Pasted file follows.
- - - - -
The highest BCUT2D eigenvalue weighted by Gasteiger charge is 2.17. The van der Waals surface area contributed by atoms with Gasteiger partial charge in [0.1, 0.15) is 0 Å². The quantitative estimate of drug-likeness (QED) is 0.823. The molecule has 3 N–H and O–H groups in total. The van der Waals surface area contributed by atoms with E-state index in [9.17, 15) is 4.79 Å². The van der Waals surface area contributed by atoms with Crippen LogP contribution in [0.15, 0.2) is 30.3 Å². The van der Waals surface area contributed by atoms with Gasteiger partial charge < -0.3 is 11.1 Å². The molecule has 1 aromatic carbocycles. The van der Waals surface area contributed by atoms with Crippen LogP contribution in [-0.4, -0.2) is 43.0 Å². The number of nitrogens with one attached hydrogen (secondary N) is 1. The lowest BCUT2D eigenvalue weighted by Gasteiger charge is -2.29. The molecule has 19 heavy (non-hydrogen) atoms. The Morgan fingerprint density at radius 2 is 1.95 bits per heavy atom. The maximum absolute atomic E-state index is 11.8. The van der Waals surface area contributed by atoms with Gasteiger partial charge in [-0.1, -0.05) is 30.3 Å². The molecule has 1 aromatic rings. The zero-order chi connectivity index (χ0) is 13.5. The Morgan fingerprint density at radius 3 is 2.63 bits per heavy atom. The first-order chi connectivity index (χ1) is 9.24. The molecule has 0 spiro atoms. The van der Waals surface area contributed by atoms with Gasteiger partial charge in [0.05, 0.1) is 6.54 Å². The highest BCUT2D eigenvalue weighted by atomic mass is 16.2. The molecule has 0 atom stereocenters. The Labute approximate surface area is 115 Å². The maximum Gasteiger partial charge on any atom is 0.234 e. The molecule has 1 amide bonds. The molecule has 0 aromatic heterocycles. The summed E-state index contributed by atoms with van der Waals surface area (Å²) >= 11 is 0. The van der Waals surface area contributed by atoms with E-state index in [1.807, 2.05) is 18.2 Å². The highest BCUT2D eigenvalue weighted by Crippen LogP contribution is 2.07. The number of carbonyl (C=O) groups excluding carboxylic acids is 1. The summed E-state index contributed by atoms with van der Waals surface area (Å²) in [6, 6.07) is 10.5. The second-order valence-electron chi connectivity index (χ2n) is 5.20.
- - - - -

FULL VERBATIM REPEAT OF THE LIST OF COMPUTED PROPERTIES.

The highest BCUT2D eigenvalue weighted by Gasteiger charge is 2.17. The van der Waals surface area contributed by atoms with Gasteiger partial charge in [0.1, 0.15) is 0 Å². The quantitative estimate of drug-likeness (QED) is 0.823. The molecule has 3 N–H and O–H groups in total. The van der Waals surface area contributed by atoms with E-state index in [9.17, 15) is 4.79 Å². The van der Waals surface area contributed by atoms with Crippen LogP contribution in [0.15, 0.2) is 30.3 Å². The van der Waals surface area contributed by atoms with Gasteiger partial charge < -0.3 is 11.1 Å². The molecule has 1 aromatic carbocycles. The van der Waals surface area contributed by atoms with Crippen LogP contribution in [-0.4, -0.2) is 43.0 Å². The number of nitrogens with one attached hydrogen (secondary N) is 1. The lowest BCUT2D eigenvalue weighted by Gasteiger charge is -2.29. The molecule has 19 heavy (non-hydrogen) atoms. The Morgan fingerprint density at radius 2 is 1.95 bits per heavy atom. The maximum absolute atomic E-state index is 11.8. The van der Waals surface area contributed by atoms with Gasteiger partial charge in [-0.1, -0.05) is 30.3 Å². The molecule has 1 aromatic rings. The zero-order chi connectivity index (χ0) is 13.5. The Morgan fingerprint density at radius 3 is 2.63 bits per heavy atom. The first-order chi connectivity index (χ1) is 9.24. The molecule has 0 spiro atoms. The van der Waals surface area contributed by atoms with Gasteiger partial charge in [0.05, 0.1) is 6.54 Å². The highest BCUT2D eigenvalue weighted by atomic mass is 16.2. The molecule has 0 atom stereocenters. The Labute approximate surface area is 115 Å². The maximum Gasteiger partial charge on any atom is 0.234 e. The molecule has 1 amide bonds. The molecule has 0 aromatic heterocycles. The summed E-state index contributed by atoms with van der Waals surface area (Å²) >= 11 is 0. The van der Waals surface area contributed by atoms with E-state index in [1.807, 2.05) is 18.2 Å². The highest BCUT2D eigenvalue weighted by Crippen LogP contribution is 2.07. The number of carbonyl (C=O) groups excluding carboxylic acids is 1. The summed E-state index contributed by atoms with van der Waals surface area (Å²) in [6, 6.07) is 10.5. The second-order valence-electron chi connectivity index (χ2n) is 5.20.